India gear up for Caribbean storm

Chance for MS Dhoni's brigade to assure themselves a place in the knockout stage

India gear up for Caribbean storm

It’s been more than 23 years since India and the West Indies played out an exciting tie here in the tri-series that remains the only meeting in ODIs between the two sides at the WACA.

India, after being put into bat first, were cleaned up for 126 in 47.4 overs but the West Indies didn’t fare any better and were bundled out for the same total in 41 overs on a fast, bouncy surface where pacemen from either side held sway over the batsmen. While the Caribbean attack -- comprising Malcolm Marshall, Curtly Ambrose, Patrick Patterson and Anderson Cummins – softened the Indian batsmen with pace, the West Indian batsmen succumbed to the craftiness of Kapil Dev, Manoj Prabhakar, Javagal Srinath and Subroto Banerjee. Srinath, though, could match any of those WI pacers for pace at that point of time.

It was one of the few occasions when India employed a four-pronged pace attack and when skipper Mohammad Azharuddin exhausted the quota of all four fast bowlers, he preferred the part-time medium pace of Sachin Tendulkar to Ravi Shastri’s left-arm spin. Tendulkar induced an edge off No 10 batsman Cummins to Azharuddin at slip with the Windies needing one run for victory. The eight pacemen spread over either side took 19 wickets between them while the other wicket went to Tendulkar’s military medium pace.
The WACA surface still is one of the fastest pitches in the world but it has tamed down a lot over the last two decades. Occasionally, they do come up with a nasty square here, but by and large it no longer invokes the fear into batsmen’s minds it used to. That the India-West Indies match will be played on the same deck as that of Australia-Afghanistan game held on Wednesday, it discourages the teams pack their bowling units with pacemen.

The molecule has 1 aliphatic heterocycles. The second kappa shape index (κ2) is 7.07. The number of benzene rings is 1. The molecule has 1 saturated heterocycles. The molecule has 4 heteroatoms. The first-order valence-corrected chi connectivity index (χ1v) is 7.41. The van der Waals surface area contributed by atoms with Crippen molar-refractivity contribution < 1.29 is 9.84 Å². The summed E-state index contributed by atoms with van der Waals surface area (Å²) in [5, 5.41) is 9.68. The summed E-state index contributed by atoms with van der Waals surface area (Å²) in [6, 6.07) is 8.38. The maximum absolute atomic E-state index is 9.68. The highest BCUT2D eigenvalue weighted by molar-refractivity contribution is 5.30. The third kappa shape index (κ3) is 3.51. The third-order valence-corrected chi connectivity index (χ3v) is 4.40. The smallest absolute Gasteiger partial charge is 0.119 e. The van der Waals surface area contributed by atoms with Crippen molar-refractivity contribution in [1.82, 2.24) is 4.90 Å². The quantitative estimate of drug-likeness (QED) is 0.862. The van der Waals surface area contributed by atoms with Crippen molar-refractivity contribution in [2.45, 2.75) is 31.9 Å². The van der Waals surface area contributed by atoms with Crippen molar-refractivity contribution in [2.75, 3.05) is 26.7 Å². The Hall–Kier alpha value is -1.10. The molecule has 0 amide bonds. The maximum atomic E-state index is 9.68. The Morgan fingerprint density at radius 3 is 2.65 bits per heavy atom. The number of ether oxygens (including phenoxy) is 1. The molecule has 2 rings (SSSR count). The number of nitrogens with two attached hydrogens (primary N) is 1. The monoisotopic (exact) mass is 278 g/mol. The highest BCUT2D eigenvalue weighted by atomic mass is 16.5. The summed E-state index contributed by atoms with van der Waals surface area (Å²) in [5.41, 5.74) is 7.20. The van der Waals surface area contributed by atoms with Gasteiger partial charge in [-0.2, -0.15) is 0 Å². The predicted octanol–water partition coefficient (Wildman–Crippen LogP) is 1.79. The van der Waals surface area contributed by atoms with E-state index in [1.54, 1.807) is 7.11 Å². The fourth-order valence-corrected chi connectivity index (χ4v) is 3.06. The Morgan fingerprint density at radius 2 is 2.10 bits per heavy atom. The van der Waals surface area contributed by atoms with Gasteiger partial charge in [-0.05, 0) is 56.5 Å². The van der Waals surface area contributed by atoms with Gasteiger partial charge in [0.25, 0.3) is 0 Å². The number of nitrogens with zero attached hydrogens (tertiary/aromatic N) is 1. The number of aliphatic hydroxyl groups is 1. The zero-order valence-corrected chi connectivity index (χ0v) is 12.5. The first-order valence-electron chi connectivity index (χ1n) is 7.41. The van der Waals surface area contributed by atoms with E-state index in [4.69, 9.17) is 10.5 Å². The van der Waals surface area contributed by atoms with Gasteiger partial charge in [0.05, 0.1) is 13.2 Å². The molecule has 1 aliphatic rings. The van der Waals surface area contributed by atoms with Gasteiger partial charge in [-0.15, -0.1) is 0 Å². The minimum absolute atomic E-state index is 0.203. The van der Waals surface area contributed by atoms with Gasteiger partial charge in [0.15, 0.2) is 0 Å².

It will be tempting for the West Indies to bring in the pacy Kemar Roach into the side to exploit the bounce in the pitch but Jerome Taylor hasn’t done anything wrong to be dropped while skipper Jason Holder can’t be left out. There is an option of leaving out Sulieman Benn to accommodate Roach and hope Chris Gayle and Marlon Samuels don’t go for plenty. All-rounders Andre Russell and Darren Sammy then will have to send down more overs than they usually do. The bowling has been of a real concern for the Windies who couldn’t defend 304 against Ireland while South Africa plundered 408 off them.
Against in-from Indian batsmen, the Windies can’t afford to be wayward. India, with three wins in as many matches, are all but through to the quarterfinals but a win on Friday will put them in the knockouts beyond any doubt while the loss will jeopardise West Indies’ chances to a great extent. India are unlikely to tinker much with their combination. Mohammad Shami, who was rested for the UAE game with a left-knee niggle, may return for what promises to be India’s last big game in Group B. The Indian pace spearhead had a decent bowl and then batted during Thursday’s practice, showing encouraging progress. Both R Ashwin and Ravindra Jadeja will be expected to be in the XI as dropping the latter will leave India with a batsman light.

India will also have to address their batting at the backend of the innings which has been pretty poor. While a good show by the top-order has ensured them two big scores, the lower middle-order has failed to sustain the momentum. The bowlers have done an excellent job so far. But if someone like Gayle gets stuck in, even a total of 300 appears inadequate. Windies would have been happy to see Gayle bat in Thursday’s ‘nets’  though the Jamaican’s movements were largely restricted with his troubled back playing up again.                

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